Thankfully, the pain of loss is tempered by the joy of Hope. The incredible spirit leaving this earth understood its purpose and is now joyfully resting in the Presence of the One who saves. She isn't in pain any more. She isn't bound by any brokenness. She is whole. And her funeral was a testament to a life well lived, even if it felt cut short.
I also watched my niece bounce with life, chasing friends and cousins barefoot through toys and tissue paper. We sang "happy birthday" over pink-frosted cupcakes.
My spirit stumbled through the dichotomy of what life was supposed to be versus what it is.
We plan. We pursue. We dream. We work. We play. We achieve.
And we hope.
But, it's all so very fragile here, isn't it?
Earlier this week, my mom took the kids to the Butterfly Palace for one final "hurrah" before school started back. You can't go in a butterfly aviary and not feel peaceful. Their grace flight is God's art in motion. Numerous intricate microscopic scales make up each iridescent wing. People estimate nearly 20,000 species of butterflies occupy the world. And even so their life is as fleeting as their flight patterns. Some species can live up to 11 months, but the average life span is 2-3 weeks. That's it--less than a month.
We can feel like our life here stretches out in endless days. For though we will admit we all die, we seldom acknowledge it in our choices and even less frequently discuss it. We don't want to talk about death, in part, not just for our pride, but because it's part of the fallen nature of man. We were meant to live forever.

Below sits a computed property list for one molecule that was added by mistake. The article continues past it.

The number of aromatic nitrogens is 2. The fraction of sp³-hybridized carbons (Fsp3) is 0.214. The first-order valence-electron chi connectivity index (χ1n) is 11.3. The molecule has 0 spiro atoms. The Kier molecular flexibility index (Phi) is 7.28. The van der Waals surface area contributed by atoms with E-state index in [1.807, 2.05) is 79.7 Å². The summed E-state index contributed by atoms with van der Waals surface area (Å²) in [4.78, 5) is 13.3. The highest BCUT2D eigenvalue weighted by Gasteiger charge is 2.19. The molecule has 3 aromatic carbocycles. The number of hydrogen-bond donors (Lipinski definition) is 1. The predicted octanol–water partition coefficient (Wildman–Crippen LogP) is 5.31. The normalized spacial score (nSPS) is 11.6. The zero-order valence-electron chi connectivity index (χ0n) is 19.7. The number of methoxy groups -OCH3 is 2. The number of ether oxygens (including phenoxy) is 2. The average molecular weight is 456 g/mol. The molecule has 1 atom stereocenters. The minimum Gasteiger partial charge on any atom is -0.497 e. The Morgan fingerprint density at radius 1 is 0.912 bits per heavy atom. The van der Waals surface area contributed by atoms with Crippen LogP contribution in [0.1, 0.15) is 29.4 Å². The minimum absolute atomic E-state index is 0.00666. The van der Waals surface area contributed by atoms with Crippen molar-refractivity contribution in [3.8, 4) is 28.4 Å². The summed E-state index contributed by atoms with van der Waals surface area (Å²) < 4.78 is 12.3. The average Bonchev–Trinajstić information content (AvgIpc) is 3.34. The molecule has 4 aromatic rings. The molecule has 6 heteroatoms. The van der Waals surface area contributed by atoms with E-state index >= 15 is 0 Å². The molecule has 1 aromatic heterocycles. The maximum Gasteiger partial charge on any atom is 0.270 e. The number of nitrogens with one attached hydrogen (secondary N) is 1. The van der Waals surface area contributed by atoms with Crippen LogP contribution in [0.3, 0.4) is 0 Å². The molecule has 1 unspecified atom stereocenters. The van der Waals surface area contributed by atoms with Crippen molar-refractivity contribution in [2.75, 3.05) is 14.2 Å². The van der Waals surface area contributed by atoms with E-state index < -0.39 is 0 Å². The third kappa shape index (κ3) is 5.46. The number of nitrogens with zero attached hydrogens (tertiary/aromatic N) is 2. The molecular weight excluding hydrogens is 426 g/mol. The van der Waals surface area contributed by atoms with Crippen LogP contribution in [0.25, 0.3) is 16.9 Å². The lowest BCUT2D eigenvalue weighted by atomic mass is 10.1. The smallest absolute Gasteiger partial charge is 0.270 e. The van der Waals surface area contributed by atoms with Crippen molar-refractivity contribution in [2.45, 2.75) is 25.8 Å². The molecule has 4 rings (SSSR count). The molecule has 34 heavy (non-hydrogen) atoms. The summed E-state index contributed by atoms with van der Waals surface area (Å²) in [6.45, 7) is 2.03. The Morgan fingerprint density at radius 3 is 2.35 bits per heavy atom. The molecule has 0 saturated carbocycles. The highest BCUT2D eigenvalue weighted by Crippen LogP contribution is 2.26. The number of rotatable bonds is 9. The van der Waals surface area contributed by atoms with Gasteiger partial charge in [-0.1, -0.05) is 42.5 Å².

"Dying of any kind doesn't sit well with us. We were infused with eternity when we were conceived, just as inevitably as we were born into sin" (Leigh McLeroy, The Beautiful Ache).
What many people don't acknowledge is that we will live forever. Somewhere.
But as much as we plan for this life, we need to project for the one to come...for that's where the true living takes place.
My husband and I deliberated about whether or not to let our daughter go to the funeral with me, but she's already been to her beloved granddad's funeral (at age 4) and her great-grandpa. She understands death. In fact, having to say goodbye brought her to a deeper appreciation for this life and why she's here. Death brought her to life.
As my pastor says, it's beneficial for us all to attend a funeral. It reminds us. It refocuses us.
Ecclesiastes 7:2, "It is better to go to a house of mourning than to go to a house of feasting, for death is the destiny of everyone; the living should take this to heart."